Another interesting ruby worth noting is the star ruby. Rather than being faceted like most ruby, these stones are cut cabochon. Until recently, these stones always sold for more than the faceted ruby. In the late 19th century, three carat star rubies went for $3000 per carat. Today, you can buy a Burma star ruby for a fraction of the price of a faceted Burma ruby. The world gem market sometimes goes temporarily upside-down. Stones found today that could be cut into stars are routinely heated to dissolve the rutile and then faceted. Therefore, fine stars are rarer than rare. Also, US buyers must compete with the Japanese and the Europeans who will pay any price for these gems. Star rubies were the rage until the 1960s, but have since fell out of favor. If you want to see an outstanding collection of stars, go to the American Museum of Natural History in New York and view the J.P. Morgan collection. In searching for these gems, follow these guidelines:
(This section updated January, 2002)
Although most people tend to think of sapphire as being blue, it actually comes in a kaleidoscope of colors. Besides blue, their hues can be orange-pink (padparadscha), pink, orange, yellow, golden, purple, green, white and color change. Of course, corundum that is red is ruby, when it is discovered any other color it is sapphire. The major sources for fancy colored sapphires are Burma, Madagascar, Sri Lanka, Thailand, Australia, East Africa, and even the United States.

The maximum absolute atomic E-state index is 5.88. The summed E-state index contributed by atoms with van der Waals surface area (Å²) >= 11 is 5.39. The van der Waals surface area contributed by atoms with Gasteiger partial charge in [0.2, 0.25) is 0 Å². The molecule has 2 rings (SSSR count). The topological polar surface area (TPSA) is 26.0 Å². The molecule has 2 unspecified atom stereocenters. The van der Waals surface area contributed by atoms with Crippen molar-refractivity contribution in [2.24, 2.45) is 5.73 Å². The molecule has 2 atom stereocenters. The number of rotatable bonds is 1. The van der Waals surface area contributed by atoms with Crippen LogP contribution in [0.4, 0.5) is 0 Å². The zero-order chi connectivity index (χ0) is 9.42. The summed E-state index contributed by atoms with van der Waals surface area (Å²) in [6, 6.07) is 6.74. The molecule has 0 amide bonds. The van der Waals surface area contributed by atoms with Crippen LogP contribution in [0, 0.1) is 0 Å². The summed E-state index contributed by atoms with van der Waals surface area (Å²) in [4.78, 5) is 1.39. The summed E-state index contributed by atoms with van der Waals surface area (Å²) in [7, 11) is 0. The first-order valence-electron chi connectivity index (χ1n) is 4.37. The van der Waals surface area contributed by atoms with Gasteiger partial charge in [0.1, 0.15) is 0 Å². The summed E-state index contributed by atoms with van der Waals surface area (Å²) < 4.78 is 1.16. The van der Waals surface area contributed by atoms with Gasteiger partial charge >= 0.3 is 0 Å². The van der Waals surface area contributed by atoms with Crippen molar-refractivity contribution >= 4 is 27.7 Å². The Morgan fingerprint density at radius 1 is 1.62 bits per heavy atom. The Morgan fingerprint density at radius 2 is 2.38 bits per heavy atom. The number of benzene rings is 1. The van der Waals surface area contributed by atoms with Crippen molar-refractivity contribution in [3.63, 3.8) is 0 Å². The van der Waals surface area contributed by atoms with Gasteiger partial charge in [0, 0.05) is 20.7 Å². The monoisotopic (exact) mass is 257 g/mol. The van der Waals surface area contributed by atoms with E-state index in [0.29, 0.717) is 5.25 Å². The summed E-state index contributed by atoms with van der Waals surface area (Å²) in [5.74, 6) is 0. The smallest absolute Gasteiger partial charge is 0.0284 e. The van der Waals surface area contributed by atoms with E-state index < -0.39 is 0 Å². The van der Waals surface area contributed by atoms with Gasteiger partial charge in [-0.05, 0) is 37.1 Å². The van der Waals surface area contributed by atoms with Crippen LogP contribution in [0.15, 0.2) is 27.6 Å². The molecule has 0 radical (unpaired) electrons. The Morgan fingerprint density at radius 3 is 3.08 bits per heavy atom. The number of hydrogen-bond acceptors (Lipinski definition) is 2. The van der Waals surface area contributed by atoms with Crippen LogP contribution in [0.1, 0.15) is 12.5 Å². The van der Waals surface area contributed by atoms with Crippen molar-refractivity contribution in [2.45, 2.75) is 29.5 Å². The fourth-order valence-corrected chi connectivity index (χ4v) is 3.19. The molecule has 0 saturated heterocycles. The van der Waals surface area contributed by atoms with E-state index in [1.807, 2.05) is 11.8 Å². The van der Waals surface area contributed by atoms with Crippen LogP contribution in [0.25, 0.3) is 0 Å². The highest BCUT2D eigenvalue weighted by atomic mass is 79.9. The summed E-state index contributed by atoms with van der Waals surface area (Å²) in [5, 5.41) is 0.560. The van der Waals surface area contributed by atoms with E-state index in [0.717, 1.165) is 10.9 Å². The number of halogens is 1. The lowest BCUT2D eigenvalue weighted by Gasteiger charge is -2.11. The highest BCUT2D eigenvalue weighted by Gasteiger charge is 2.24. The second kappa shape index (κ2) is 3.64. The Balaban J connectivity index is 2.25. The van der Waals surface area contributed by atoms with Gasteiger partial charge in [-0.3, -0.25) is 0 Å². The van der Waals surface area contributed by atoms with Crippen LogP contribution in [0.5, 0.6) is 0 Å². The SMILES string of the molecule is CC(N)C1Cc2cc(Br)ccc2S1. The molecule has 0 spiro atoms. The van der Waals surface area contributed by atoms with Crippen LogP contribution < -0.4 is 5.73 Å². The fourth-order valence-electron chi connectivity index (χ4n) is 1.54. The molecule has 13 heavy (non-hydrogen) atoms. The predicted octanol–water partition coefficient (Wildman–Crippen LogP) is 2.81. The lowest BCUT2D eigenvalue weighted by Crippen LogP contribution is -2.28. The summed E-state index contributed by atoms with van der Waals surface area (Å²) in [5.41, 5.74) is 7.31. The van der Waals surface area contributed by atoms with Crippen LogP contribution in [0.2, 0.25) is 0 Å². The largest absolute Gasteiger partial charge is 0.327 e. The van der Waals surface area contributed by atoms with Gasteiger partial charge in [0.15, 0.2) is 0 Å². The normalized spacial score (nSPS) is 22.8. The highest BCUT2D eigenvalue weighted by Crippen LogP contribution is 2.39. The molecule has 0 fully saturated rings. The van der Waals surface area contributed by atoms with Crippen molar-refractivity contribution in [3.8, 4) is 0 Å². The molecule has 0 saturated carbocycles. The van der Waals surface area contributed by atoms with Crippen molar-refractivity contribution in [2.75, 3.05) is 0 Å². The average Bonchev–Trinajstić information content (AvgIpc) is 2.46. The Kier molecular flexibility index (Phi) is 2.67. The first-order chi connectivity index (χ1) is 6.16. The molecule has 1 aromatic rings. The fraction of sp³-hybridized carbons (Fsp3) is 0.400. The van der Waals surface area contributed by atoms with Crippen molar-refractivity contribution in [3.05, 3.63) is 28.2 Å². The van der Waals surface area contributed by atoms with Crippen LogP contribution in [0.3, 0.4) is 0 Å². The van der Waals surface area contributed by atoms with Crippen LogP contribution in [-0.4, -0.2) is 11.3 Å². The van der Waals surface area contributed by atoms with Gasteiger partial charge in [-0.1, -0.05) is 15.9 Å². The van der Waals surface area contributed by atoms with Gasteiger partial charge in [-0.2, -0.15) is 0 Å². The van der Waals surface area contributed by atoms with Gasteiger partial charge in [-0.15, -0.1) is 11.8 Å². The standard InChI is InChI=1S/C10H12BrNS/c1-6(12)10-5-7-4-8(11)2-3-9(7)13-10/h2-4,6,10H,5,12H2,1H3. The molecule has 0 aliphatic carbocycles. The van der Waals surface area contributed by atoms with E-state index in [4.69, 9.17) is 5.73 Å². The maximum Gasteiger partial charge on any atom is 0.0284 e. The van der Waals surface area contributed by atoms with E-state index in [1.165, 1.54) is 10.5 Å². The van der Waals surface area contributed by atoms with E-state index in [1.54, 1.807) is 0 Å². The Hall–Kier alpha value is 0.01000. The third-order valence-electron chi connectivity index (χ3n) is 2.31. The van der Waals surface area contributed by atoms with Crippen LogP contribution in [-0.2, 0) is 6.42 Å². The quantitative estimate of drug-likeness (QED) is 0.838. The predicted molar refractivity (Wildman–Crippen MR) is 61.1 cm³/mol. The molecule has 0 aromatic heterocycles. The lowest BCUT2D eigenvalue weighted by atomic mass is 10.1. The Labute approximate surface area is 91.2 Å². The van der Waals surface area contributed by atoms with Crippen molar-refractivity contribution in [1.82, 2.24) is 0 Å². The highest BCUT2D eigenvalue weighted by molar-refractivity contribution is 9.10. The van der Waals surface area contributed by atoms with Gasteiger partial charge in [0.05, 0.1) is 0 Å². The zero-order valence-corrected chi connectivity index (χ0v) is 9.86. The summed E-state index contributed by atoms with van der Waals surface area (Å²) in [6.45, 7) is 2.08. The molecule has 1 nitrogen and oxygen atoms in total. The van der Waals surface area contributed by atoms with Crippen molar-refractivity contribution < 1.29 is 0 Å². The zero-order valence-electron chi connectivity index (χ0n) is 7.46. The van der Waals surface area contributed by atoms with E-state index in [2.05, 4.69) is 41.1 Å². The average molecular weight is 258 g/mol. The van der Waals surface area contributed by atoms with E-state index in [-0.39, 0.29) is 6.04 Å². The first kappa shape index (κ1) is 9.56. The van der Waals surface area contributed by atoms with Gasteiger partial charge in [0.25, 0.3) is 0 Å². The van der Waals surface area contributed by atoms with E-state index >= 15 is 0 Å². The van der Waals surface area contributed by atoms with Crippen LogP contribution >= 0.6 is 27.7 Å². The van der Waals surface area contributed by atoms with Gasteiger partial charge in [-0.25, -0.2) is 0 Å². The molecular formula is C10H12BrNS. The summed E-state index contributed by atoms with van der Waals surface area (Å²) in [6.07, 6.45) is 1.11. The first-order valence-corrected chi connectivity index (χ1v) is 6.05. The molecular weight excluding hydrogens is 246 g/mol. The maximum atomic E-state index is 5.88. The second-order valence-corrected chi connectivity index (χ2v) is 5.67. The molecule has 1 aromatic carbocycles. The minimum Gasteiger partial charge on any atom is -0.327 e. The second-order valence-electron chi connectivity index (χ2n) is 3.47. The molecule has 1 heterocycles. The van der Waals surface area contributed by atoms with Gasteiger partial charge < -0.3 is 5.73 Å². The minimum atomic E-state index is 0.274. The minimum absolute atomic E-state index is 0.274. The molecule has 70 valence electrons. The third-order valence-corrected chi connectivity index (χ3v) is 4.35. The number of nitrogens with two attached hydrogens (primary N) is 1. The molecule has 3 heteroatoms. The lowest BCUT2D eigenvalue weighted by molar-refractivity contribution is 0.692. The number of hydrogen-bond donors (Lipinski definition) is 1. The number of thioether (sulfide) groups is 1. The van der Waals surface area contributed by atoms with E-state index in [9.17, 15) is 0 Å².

With a hardness of 9, sapphires are extremely tough and durable and suitable for use in any kind of jewelry. It is the hardest gemstone type known except diamond. All corundum is a common natural mineral, aluminum oxide. What is rare are the small trace elements of titanium, iron, chromium and vanadium which create the various colors in fancy sapphires.
The rarest and most valuable collector fancy sapphire is the padparadscha, which is Sinhalese for "lotus flower". A true padparadscha must display a combination of both orange and pink colors. These colors should blend so that it is difficult to see where the pink stops and the orange begins. Dealers disagree on the exact ideal color of a padparadscha. Tone and origin are crucial factors in determining what truly constitutes this gem. We believe the term should be limited to the light to medium tones of Sri Lankan (Ceylon) sapphires with a color that is similar to salmon. In our opinion, the Umba Valley, Tanzania gems and the new Madagascar material do not have the same attractive color in the classic sense. Some unscrupulous dealers have been selling African fancy sapphires as padparadscha. However, these stones have too much orange-brown to be properly labeled "pads". Sri Lankan padparadscha sapphires sell at a premium, nearing the price of a Kashmir sapphire. An unheated gem padparadscha will range between $5000-$16,000 per carat. Large gems can exceed these prices. Padparadschas are hot collector items and are bought up as quickly as they are found.